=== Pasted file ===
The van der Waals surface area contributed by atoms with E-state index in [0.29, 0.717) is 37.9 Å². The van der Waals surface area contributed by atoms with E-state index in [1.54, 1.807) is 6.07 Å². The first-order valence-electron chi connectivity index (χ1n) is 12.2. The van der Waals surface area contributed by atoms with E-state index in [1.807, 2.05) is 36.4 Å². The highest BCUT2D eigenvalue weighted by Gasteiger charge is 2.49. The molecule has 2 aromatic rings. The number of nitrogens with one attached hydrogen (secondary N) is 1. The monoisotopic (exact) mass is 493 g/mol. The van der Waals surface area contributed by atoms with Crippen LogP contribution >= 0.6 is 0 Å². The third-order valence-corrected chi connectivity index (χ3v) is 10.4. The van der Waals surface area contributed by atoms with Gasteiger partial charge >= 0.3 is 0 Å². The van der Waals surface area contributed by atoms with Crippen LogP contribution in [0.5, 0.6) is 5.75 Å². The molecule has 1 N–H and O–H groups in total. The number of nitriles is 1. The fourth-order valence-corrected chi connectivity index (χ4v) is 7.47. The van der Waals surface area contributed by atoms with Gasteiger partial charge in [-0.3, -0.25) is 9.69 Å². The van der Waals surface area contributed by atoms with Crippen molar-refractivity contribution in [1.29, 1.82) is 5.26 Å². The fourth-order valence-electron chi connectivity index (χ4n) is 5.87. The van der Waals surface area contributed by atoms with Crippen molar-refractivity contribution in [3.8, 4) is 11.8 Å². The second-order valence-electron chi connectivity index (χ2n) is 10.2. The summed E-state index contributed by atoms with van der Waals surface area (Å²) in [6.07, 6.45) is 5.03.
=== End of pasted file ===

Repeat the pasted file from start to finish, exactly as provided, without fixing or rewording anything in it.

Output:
The van der Waals surface area contributed by atoms with E-state index in [0.29, 0.717) is 37.9 Å². The van der Waals surface area contributed by atoms with E-state index in [1.54, 1.807) is 6.07 Å². The first-order valence-electron chi connectivity index (χ1n) is 12.2. The van der Waals surface area contributed by atoms with E-state index in [1.807, 2.05) is 36.4 Å². The highest BCUT2D eigenvalue weighted by Gasteiger charge is 2.49. The molecule has 2 aromatic rings. The number of nitrogens with one attached hydrogen (secondary N) is 1. The monoisotopic (exact) mass is 493 g/mol. The van der Waals surface area contributed by atoms with Crippen LogP contribution >= 0.6 is 0 Å². The third-order valence-corrected chi connectivity index (χ3v) is 10.4. The van der Waals surface area contributed by atoms with Gasteiger partial charge >= 0.3 is 0 Å². The van der Waals surface area contributed by atoms with Crippen LogP contribution in [0.5, 0.6) is 5.75 Å². The molecule has 1 N–H and O–H groups in total. The number of nitriles is 1. The fourth-order valence-corrected chi connectivity index (χ4v) is 7.47. The van der Waals surface area contributed by atoms with Gasteiger partial charge in [-0.3, -0.25) is 9.69 Å². The van der Waals surface area contributed by atoms with Crippen molar-refractivity contribution in [1.29, 1.82) is 5.26 Å². The fourth-order valence-electron chi connectivity index (χ4n) is 5.87. The van der Waals surface area contributed by atoms with Crippen molar-refractivity contribution in [3.8, 4) is 11.8 Å². The second-order valence-electron chi connectivity index (χ2n) is 10.2. The summed E-state index contributed by atoms with van der Waals surface area (Å²) in [6.07, 6.45) is 5.03.